Codelivery of doxorubicin and elacridar to target both liver cancer cells and stem cells by polylactide-co-glycolide/d-alpha-tocopherol polyethylene glycol 1000 succinate nanoparticles
Authors Chen D, Pan X, Xie F, Lu Y, Zou H, Yin C, Zhang Y, Gao J
Received 30 July 2018
Accepted for publication 23 September 2018
Published 25 October 2018 Volume 2018:13 Pages 6855—6870
Checked for plagiarism Yes
Review by Single anonymous peer review
Peer reviewer comments 2
Editor who approved publication: Dr Linlin Sun
Dazhong Chen,1–3,* Xiaoli Pan,4,* Fangyuan Xie,5,* Ying Lu,2 Hao Zou,2 Chuan Yin,6 Yu Zhang,7 Jie Gao1,2
1Department of Gastrointestinal Surgery, The Second Affiliated Hospital of Wenzhou Medical University, Wenzhou 325027, China; 2Department of Pharmaceutical Sciences, Second Military Medical University, Shanghai 200433, China; 3Department of Planning, Kunming General Hospital of Chengdu Military Command, Yunnan 650032, China; 4Division of Gastroenterology, Union Hospital, Tongji Medical College, Huazhong University of Science and Technology, Wuhan 430022, China; 5Department of Pharmacy, Shanghai Eastern Hepatobiliary Surgery Hospital, Shanghai 200438, China; 6Department of Gastroenterology, Changzheng Hospital, Second Military Medical University, Shanghai 200003, China; 7Department of Oncology, Xiangyang Central Hospital, Affiliated Hospital of Hubei University of Arts and Science, Hubei 441000, China
*These authors contributed equally to this work
Purpose: Liver cancer is the third leading cause of cancer-related deaths worldwide. Liver cancer stem cells (LCSCs) are a subpopulation of cancer cells that are responsible for the initiation, progression, drug resistance, recurrence, and metastasis of liver cancer. Recent studies have suggested that the eradication of both LCSCs and liver cancer cells is necessary because the conversion of cancer stem cells (CSCs) to cancer cells occasionally occurs. As ATP-binding cassette (ABC) transporters are overexpressed in both CSCs and cancer cells, combined therapies using ABC transporter inhibitors and chemotherapy drugs could show superior therapeutic efficacy in liver cancer. In this study, we developed poly(lactide-co-glycolide)/d-alpha-tocopherol polyethylene glycol 1000 succinate nanoparticles to accomplish the simultaneous delivery of an optimized ratio of doxorubicin (DOX) and elacridar (ELC) to target both LCSCs and liver cancer cells.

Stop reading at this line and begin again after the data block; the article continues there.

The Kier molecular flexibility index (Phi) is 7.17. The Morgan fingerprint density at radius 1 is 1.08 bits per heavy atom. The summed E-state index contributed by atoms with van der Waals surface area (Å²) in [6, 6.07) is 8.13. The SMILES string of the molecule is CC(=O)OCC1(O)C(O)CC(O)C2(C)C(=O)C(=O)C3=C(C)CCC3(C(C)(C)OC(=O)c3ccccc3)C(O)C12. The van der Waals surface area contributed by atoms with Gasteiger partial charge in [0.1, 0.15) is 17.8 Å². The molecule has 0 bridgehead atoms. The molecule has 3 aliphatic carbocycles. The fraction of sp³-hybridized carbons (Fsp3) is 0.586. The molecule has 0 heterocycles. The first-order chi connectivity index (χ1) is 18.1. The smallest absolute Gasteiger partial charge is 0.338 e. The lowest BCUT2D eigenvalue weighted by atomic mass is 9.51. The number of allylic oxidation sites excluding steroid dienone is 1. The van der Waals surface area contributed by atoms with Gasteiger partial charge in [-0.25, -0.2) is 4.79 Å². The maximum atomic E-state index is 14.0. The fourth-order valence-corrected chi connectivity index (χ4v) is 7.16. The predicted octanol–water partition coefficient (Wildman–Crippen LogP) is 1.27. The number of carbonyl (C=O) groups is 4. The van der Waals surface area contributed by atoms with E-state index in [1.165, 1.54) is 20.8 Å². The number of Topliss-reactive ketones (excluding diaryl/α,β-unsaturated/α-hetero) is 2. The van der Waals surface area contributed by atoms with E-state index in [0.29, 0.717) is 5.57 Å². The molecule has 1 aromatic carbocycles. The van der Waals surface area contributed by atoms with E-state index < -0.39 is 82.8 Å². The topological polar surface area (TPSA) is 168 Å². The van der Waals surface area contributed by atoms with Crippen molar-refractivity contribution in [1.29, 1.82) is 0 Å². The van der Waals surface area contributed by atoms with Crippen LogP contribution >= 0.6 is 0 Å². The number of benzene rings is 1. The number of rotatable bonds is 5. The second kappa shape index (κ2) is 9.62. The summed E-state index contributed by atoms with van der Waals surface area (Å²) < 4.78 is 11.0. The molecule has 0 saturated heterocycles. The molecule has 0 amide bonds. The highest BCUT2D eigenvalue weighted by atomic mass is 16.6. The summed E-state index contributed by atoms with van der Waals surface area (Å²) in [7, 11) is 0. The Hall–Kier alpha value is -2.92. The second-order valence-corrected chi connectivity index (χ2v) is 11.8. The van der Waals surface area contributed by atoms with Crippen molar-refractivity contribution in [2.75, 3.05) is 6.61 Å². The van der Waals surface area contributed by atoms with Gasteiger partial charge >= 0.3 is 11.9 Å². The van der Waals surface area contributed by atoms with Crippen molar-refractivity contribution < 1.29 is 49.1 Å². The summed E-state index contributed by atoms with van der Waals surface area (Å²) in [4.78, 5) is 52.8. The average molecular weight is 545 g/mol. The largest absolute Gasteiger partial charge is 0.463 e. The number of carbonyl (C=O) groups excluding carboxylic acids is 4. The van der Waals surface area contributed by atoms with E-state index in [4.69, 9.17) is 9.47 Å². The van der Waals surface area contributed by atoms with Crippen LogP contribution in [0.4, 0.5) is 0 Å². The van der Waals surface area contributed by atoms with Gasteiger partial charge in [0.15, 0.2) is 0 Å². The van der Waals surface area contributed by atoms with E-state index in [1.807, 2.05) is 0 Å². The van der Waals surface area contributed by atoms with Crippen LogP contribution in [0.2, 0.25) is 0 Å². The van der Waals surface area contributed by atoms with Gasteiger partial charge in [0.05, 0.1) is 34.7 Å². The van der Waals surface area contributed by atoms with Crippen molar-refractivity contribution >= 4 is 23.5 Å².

Methods: Median-effect analysis was used for screening of DOX and ELC for synergy in liver cancer cells (HepG2 cells) and LCSCs (HepG2 tumor sphere [HepG2-TS]). Then, nanoparticles loaded with DOX and ELC at the optimized ratio (NDEs) were prepared by nanoprecipitation method. The cytotoxicity and colony and tumor sphere formation ability of nanoparticles were investigated in vitro, and the tissue distribution and antitumor activity of nanoparticles were evaluated in vivo.
Results: We demonstrated that a DOX/ELC molar ratio of 1:1 was synergistic in HepG2 cells and HepG2-TS. NDEs were shown to exhibit significantly increased cytotoxic effects against both HepG2 and HepG2-TS compared with DOX-loaded nanoparticles (NDs) or ELC-loaded nanoparticles (NEs) in vitro. In vivo studies demonstrated that the nanoparticles exhibited better tumor targeting, with NDE showing the strongest antitumor activity with lower systemic toxicity.
Conclusion: These results suggested that NDE represented a promising combination therapy against liver cancer by targeting both liver cancer cells and CSCs.
Keywords: combined therapy, cancer stem cells, liver cancer, doxorubicin, elacridar, nanoparticles
Liver cancer is the fifth most common cancer and the third leading cause of cancer-related deaths worldwide.1,2 Liver cancer stem cells (LCSCs) are a subpopulation of cancer cells that are responsible for the initiation, progression, drug resistance, recurrence, and metastasis of liver cancer.3–5 LCSCs can be successfully enriched based on the use of various marker proteins such as CD133 and CD90.6 However, these targets are not highly specific or sensitive for the identification of LCSCs.7 In addition, the LCSCs isolated based on these markers exhibit low viability. Tumor sphere formation is thought to be a promising approach for the isolation of various types of cancer stem cells (CSCs).8 We previously successfully obtained tumor spheres enriched with LCSCs using the sphere formation approach.9–12 Moreover, these tumor spheres from HepG2 liver cancer cells were confirmed to possess the characteristics of LCSCs and were used as a model of LCSCs to validate the in vitro and in vivo anti-CSC activities of salinomycin-loaded liposomes or nanomicelles.9–12